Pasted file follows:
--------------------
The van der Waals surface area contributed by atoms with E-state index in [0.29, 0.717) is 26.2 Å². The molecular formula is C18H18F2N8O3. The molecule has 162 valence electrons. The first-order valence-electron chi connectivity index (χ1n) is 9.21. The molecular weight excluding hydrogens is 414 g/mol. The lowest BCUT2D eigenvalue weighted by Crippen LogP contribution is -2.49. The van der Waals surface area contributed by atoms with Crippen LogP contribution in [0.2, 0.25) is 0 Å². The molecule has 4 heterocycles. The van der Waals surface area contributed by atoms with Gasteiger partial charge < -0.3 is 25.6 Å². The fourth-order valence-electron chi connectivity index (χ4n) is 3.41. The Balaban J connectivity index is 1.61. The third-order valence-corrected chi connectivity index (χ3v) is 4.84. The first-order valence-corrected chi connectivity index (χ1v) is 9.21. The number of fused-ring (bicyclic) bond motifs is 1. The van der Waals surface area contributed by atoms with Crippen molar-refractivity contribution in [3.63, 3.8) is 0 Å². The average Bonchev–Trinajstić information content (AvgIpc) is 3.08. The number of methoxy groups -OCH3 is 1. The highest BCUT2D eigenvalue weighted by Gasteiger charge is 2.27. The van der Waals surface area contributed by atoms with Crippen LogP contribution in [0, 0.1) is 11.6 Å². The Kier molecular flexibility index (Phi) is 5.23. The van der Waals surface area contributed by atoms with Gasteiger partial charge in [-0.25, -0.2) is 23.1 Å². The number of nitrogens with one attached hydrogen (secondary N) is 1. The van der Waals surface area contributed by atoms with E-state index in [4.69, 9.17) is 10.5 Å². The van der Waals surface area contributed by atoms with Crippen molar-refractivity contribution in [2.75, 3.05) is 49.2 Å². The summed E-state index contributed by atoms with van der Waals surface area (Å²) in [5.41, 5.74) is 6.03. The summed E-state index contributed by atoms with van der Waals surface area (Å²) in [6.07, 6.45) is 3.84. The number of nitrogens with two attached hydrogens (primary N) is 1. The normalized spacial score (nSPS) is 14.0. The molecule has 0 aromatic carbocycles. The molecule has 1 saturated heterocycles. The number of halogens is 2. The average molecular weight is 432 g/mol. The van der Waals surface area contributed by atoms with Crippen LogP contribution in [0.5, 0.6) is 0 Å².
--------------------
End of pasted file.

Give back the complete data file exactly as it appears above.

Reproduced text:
The van der Waals surface area contributed by atoms with E-state index in [0.29, 0.717) is 26.2 Å². The molecular formula is C18H18F2N8O3. The molecule has 162 valence electrons. The first-order valence-electron chi connectivity index (χ1n) is 9.21. The molecular weight excluding hydrogens is 414 g/mol. The lowest BCUT2D eigenvalue weighted by Crippen LogP contribution is -2.49. The van der Waals surface area contributed by atoms with Crippen LogP contribution in [0.2, 0.25) is 0 Å². The molecule has 4 heterocycles. The van der Waals surface area contributed by atoms with Gasteiger partial charge < -0.3 is 25.6 Å². The fourth-order valence-electron chi connectivity index (χ4n) is 3.41. The Balaban J connectivity index is 1.61. The third-order valence-corrected chi connectivity index (χ3v) is 4.84. The first-order valence-corrected chi connectivity index (χ1v) is 9.21. The number of fused-ring (bicyclic) bond motifs is 1. The van der Waals surface area contributed by atoms with Crippen molar-refractivity contribution in [3.63, 3.8) is 0 Å². The average Bonchev–Trinajstić information content (AvgIpc) is 3.08. The number of methoxy groups -OCH3 is 1. The highest BCUT2D eigenvalue weighted by Gasteiger charge is 2.27. The van der Waals surface area contributed by atoms with Crippen LogP contribution in [0, 0.1) is 11.6 Å². The Kier molecular flexibility index (Phi) is 5.23. The van der Waals surface area contributed by atoms with Gasteiger partial charge in [-0.25, -0.2) is 23.1 Å². The number of nitrogens with one attached hydrogen (secondary N) is 1. The van der Waals surface area contributed by atoms with E-state index in [4.69, 9.17) is 10.5 Å². The van der Waals surface area contributed by atoms with Crippen molar-refractivity contribution in [2.75, 3.05) is 49.2 Å². The summed E-state index contributed by atoms with van der Waals surface area (Å²) in [5.41, 5.74) is 6.03. The summed E-state index contributed by atoms with van der Waals surface area (Å²) in [6.07, 6.45) is 3.84. The number of nitrogens with two attached hydrogens (primary N) is 1. The normalized spacial score (nSPS) is 14.0. The molecule has 0 aromatic carbocycles. The molecule has 1 saturated heterocycles. The number of halogens is 2. The average molecular weight is 432 g/mol. The van der Waals surface area contributed by atoms with Crippen LogP contribution in [0.5, 0.6) is 0 Å².